Saturday Night Live has become notorious in recent years for its spoofs of brands that are often almost too realistic.
The true scope of a massive hacking attack against Sony Pictures remains unknown, but one thing is clear: Each new revelation seems to dig the studio only deeper into a public relations sinkhole.
Are search engines really to blame for facilitating pirated movies and other media? The debate began anew this morning with data generated by piracydata.org, a new website from the Mercatus Center, which points a finger at content distributors for not giving fans legal online options.
Search engines, especially Google, are likely to feel the heat later today when a House subcommittee holds a hearing reviewing the voluntary efforts by the Internet ecosystem to combat Internet piracy.
Google is going all-out to change any perception that it is soft on copyright infringement. In a new 25-page report released Tuesday, Google took great pains to describe its anti-piracy solutions and provide statistics quantifying its results.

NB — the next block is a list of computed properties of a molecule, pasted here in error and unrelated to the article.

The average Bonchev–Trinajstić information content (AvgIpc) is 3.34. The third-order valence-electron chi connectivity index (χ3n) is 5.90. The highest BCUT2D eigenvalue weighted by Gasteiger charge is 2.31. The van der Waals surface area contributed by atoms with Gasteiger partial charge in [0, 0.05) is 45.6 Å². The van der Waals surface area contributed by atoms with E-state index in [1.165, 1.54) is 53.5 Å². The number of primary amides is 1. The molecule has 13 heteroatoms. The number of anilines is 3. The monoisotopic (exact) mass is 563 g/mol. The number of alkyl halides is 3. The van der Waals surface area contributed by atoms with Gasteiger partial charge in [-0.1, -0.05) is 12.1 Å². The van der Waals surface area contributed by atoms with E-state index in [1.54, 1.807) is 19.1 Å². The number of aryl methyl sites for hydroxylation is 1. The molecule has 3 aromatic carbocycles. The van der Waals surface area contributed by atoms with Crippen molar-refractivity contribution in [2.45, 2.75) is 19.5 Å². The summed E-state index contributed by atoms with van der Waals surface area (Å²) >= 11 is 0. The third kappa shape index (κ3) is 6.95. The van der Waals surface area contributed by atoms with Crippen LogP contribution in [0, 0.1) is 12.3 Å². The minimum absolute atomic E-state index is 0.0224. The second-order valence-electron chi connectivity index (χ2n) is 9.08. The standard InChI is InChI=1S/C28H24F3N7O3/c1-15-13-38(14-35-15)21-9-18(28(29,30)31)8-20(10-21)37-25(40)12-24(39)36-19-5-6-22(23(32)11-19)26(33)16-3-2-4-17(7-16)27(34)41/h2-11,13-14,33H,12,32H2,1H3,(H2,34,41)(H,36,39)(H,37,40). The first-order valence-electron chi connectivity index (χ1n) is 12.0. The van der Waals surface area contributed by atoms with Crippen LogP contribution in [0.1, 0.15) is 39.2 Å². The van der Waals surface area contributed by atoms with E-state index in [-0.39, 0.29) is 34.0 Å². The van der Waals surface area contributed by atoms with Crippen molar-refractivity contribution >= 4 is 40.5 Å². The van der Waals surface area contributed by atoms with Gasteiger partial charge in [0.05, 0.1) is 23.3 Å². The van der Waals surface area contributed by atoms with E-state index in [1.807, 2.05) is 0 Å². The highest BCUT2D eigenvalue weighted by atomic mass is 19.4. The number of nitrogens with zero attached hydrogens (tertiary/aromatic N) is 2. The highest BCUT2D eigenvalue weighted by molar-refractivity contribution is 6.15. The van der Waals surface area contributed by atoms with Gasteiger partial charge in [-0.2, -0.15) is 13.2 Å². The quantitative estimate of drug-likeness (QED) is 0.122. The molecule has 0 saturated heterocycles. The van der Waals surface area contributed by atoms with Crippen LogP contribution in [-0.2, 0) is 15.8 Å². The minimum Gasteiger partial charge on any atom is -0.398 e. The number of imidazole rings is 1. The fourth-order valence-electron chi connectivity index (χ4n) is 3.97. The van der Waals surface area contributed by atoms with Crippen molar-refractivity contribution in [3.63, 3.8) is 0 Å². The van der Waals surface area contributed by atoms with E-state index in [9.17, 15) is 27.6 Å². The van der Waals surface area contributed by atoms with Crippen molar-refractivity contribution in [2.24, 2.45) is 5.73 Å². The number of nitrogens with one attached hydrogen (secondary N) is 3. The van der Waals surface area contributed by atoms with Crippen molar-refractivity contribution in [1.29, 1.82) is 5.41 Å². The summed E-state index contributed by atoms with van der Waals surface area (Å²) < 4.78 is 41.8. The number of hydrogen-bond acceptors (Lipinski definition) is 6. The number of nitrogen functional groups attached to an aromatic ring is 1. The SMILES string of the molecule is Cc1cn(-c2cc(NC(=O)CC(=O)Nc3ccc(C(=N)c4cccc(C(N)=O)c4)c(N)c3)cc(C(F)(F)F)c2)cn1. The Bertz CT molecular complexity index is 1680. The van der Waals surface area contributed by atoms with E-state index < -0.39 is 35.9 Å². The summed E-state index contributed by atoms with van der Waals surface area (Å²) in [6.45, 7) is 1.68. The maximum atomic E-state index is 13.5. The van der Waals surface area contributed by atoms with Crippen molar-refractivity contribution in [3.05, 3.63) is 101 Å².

Dan Peak’s company may well be the Seal Team Six in the war against rogue websites. His company, Veri-Site, boasts 10 years of experience hunting down Internet money launderers and other financial criminals.
The two controversial piracy bills in Congress may be temporarily on hold, but that doesn't mean the fight is over. Far from it.
Illegal downloaders could see their Net access slowed, according to a new anti-piracy initiative implemented by Internet service providers at the behest of large copyright owners in the entertaiment industry.
Victory Records, which was putting terrible hardcore bands into FYE bargain bins when I was in high school, have brought in Gilbert Gottfried to explain why people shouldn't pirate music. […]
This oddball Canadian PSA from ValueArtists.com stretches a metaphor by using clones to illustrate its anti-piracy plea. In this case, the clone is a doctor, so patients can expect two […]